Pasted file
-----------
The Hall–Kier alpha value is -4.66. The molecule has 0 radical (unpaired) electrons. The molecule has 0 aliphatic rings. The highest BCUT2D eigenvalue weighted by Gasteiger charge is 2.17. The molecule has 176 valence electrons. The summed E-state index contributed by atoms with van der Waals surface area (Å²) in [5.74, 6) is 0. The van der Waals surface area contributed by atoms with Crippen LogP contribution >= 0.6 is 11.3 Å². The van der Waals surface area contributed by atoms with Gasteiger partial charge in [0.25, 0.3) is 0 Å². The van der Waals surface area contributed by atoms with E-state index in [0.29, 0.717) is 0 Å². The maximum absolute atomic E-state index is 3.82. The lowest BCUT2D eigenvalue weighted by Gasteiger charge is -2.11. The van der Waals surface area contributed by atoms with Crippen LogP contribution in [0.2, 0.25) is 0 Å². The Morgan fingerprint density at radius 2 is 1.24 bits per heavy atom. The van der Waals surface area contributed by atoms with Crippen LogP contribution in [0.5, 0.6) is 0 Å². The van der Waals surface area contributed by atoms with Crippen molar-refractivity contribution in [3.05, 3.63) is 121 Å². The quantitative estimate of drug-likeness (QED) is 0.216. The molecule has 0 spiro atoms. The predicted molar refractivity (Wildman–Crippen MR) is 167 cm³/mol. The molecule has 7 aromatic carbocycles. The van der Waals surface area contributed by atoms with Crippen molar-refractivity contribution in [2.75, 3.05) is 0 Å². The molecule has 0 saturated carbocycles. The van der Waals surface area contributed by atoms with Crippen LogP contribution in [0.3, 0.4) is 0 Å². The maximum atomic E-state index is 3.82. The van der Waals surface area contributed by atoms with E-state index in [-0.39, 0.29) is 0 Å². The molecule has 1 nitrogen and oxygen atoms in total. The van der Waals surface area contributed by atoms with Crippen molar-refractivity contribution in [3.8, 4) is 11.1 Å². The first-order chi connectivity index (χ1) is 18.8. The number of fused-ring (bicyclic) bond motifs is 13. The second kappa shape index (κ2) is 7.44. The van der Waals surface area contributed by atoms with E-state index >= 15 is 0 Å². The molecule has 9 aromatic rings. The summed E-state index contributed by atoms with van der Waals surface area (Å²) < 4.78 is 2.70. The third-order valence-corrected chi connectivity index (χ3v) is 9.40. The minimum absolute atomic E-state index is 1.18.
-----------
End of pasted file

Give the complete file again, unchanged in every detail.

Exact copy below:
The Hall–Kier alpha value is -4.66. The molecule has 0 radical (unpaired) electrons. The molecule has 0 aliphatic rings. The highest BCUT2D eigenvalue weighted by Gasteiger charge is 2.17. The molecule has 176 valence electrons. The summed E-state index contributed by atoms with van der Waals surface area (Å²) in [5.74, 6) is 0. The van der Waals surface area contributed by atoms with Crippen LogP contribution >= 0.6 is 11.3 Å². The van der Waals surface area contributed by atoms with Gasteiger partial charge in [0.25, 0.3) is 0 Å². The van der Waals surface area contributed by atoms with E-state index in [0.29, 0.717) is 0 Å². The maximum absolute atomic E-state index is 3.82. The lowest BCUT2D eigenvalue weighted by Gasteiger charge is -2.11. The van der Waals surface area contributed by atoms with Crippen LogP contribution in [0.2, 0.25) is 0 Å². The Morgan fingerprint density at radius 2 is 1.24 bits per heavy atom. The van der Waals surface area contributed by atoms with Crippen LogP contribution in [0.5, 0.6) is 0 Å². The van der Waals surface area contributed by atoms with Crippen molar-refractivity contribution in [3.05, 3.63) is 121 Å². The quantitative estimate of drug-likeness (QED) is 0.216. The molecule has 0 spiro atoms. The predicted molar refractivity (Wildman–Crippen MR) is 167 cm³/mol. The molecule has 7 aromatic carbocycles. The van der Waals surface area contributed by atoms with Crippen molar-refractivity contribution in [2.75, 3.05) is 0 Å². The molecule has 0 saturated carbocycles. The van der Waals surface area contributed by atoms with Crippen LogP contribution in [0.3, 0.4) is 0 Å². The maximum atomic E-state index is 3.82. The van der Waals surface area contributed by atoms with E-state index in [-0.39, 0.29) is 0 Å². The molecule has 1 nitrogen and oxygen atoms in total. The van der Waals surface area contributed by atoms with Crippen molar-refractivity contribution in [3.8, 4) is 11.1 Å². The first-order chi connectivity index (χ1) is 18.8. The number of fused-ring (bicyclic) bond motifs is 13. The second kappa shape index (κ2) is 7.44. The van der Waals surface area contributed by atoms with E-state index >= 15 is 0 Å². The molecule has 9 aromatic rings. The summed E-state index contributed by atoms with van der Waals surface area (Å²) < 4.78 is 2.70. The third-order valence-corrected chi connectivity index (χ3v) is 9.40. The minimum absolute atomic E-state index is 1.18.